Dearden's Motion to Remand, ECF No. 30-Granted in Part Rosner's Motion to Remand, ECF No. 37-Granted in Part FCA's Motion to Stay, ECF No. 46-Denied as Moot FCA's Motion to Sever and Transfer Venue, ECF No. 47-Granted Trucking Defendants' Motion to Strike and Dismiss, ECF No. 56-Denied
JOSEPH F. LEESON, Jr., District Judge.
This wrongful death and survival action was filed in the Court of Common Pleas for Philadelphia County and subsequently removed to this Court. The claims arose following a multi-vehicle accident that resulted in the death of three persons and in injuries to at least five other individuals. There was a product recall regarding the vehicle occupied by two decedents, and they have asserted independent product liability claims against one of the defendants, which arise from a Sale Order entered by the United States Bankruptcy Court for the Southern District of New York. This Court now confronts the question of whether to sever and transfer the product liability claims to the bankruptcy court, and to remand the remaining claims to the state court. For the reasons set forth below, that question is answered in the affirmative.
A. The Bankruptcy Case
Chrysler filed for bankruptcy in 2009, after which FCA US LLC entered into a Master Transaction Agreement ("MTA") to purchase Chrysler's assets and debts. See In re Chrysler LLC, No. 09-50002 (Bankr. S.D.N.Y. April 30, 2009). Section 2.08(h) of the MTA, Assumption of Liabilities, provides that FCA shall assume liability for "all Product Liability Claims arising from the sale after the Closing of Products or Inventory manufactured by Sellers or their Subsidiaries in whole or in part prior to the Closing." Notice Removal, Ex. A at 8-9, ECF No. 1. The United States Bankruptcy Court for the Southern District of New York entered a Sale Order on June 1, 2009, approving the MTA. The Sale Order states that except for the Assumed Liabilities in the MTA, FCA is not liable for any claim that "(a) arose prior to the Closing Date,[
Removal, Ex. C. The bankruptcy court approved this amendment ("Amendment No. 4") on November 19, 2009. See In re Chrysler LLC, No. 09-50002 (Bankr. S.D.N.Y. Nov. 19, 2009).
B. Factual and Procedural History of the Instant Action
Plaintiffs allege as follows: on May 12, 2014, Defendant Vincente Espinvera, who was driving a tractor-trailer on I-78, was travelling too fast for conditions and failed to observe the slow-moving traffic he was approaching. As a result, Espinvera's tractor-trailer struck the rear-end of Robert Rosner's vehicle, pushing it ahead into the vehicle occupied by Diego Frank Burns, Melissa Burns, and their four minor children. The Burnses' vehicle was moved forward into the vehicle occupied by Edward Dearden and Theresa Dearden. The Deardens' vehicle, a 1995 Jeep Grand Cherokee, immediately burst into flames. Espinvera's tractor-trailer became locked with Rosner's vehicle and when Espinvera attempted to back away from the fire, he dragged Rosner's vehicle with him. Rosner died as a result of the injuries he sustained in the collision. Each member of the Burns family was injured in the collision, and Mr. and Mrs. Dearden were pronounced dead at the scene.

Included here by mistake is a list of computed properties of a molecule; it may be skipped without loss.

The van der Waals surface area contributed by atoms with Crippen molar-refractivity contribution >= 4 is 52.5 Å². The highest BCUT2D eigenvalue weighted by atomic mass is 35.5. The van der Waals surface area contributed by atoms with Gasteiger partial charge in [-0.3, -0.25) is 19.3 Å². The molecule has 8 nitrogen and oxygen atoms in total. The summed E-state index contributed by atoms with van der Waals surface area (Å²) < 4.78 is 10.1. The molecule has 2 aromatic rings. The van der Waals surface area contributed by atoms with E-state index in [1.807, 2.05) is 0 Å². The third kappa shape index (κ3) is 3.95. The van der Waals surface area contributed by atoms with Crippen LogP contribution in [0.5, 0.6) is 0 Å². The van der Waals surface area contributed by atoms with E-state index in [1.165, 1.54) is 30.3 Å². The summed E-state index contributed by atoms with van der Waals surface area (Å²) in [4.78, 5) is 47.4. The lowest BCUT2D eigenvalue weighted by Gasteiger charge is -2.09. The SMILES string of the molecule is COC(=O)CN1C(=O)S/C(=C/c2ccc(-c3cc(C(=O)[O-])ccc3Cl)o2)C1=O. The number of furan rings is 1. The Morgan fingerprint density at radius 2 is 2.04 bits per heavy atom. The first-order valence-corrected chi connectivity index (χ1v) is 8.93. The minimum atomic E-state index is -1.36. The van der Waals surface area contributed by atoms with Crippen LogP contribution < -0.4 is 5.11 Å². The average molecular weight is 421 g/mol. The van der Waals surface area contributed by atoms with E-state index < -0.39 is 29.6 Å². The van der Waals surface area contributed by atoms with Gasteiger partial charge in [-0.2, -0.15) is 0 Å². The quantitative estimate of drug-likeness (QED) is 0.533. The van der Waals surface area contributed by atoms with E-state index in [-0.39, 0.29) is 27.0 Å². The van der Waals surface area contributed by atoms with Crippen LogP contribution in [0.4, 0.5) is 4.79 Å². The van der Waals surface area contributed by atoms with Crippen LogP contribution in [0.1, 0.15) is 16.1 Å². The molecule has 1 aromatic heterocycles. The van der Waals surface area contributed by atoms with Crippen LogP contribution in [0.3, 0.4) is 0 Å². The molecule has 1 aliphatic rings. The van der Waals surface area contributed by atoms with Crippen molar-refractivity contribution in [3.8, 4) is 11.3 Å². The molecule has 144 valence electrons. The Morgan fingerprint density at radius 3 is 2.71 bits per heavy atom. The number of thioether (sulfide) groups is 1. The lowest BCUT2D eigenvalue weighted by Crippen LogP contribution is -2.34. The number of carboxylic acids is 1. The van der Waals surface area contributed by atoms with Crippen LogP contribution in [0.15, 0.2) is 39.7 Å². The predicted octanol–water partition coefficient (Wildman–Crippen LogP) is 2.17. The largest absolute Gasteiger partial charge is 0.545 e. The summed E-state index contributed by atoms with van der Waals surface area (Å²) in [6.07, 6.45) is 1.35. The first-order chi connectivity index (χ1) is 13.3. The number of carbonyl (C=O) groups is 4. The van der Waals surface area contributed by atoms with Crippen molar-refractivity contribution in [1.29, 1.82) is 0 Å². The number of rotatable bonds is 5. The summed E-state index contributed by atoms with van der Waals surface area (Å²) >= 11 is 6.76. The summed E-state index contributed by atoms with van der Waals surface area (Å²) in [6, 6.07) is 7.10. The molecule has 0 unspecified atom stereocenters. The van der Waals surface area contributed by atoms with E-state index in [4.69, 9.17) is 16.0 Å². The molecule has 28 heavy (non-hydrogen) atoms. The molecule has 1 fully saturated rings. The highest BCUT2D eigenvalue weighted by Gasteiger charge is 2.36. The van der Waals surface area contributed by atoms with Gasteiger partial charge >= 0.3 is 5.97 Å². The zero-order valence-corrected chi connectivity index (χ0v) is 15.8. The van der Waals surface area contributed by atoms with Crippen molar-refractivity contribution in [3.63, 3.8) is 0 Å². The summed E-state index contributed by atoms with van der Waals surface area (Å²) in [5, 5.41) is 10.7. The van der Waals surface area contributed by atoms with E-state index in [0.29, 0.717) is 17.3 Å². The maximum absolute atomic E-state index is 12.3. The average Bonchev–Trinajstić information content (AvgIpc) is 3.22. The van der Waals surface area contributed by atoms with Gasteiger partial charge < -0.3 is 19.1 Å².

Plaintiffs allege that some time before May 12, 2014, the date of the accident, Defendant Chrysler Group LLC put the Deardens' vehicle into the stream of commerce, Defendant Nanette Brickner sold
Plaintiffs make additional allegations against Espinvera, his employers, and the owners of the truck and of the trailer he was driving.
In the Amended Complaint, all Plaintiffs raise negligence and punitive damages claims against Espinvera and the Trucking Defendants. They also plead a negligence claim against the Construction Defendants. Rosner asserts wrongful death and survival claims against Espinvera, the Trucking Defendants, and the Construction Defendants. Dearden raises wrongful death and survival claims against all Defendants. Dearden pleads a negligence claim against Brickner and Henise. Dearden also asserts claims of negligence, strict product liability, and punitive damages against FCA. In the punitive damages claim, Dearden alleges that FCA knew that the location of the fuel tank in the 1993-1998 Jeep Grand Cherokees was leading to fatal post-collision fires, and engaged in legal battles and took efforts to delay a product recall. Dearden alleges that FCA eventually issued a product recall on August 6, 2013, but did not notify the Deardens of the recall prior to the accident.
C. The Parties Arguments Relative to the Pending Motions
1. Motion to Remand
According to FCA in its Notices of Removal, this Court has jurisdiction because FCA's liability arises from, and is dependent on the interpretation of, the Sale Order entered by the United States Bankruptcy Court for the Southern District of New York. FCA asserts that because FCA did not exist at the time the Deardens' vehicle was manufactured, its liability is dependent on how the MTA and Amendment No. 4 are construed.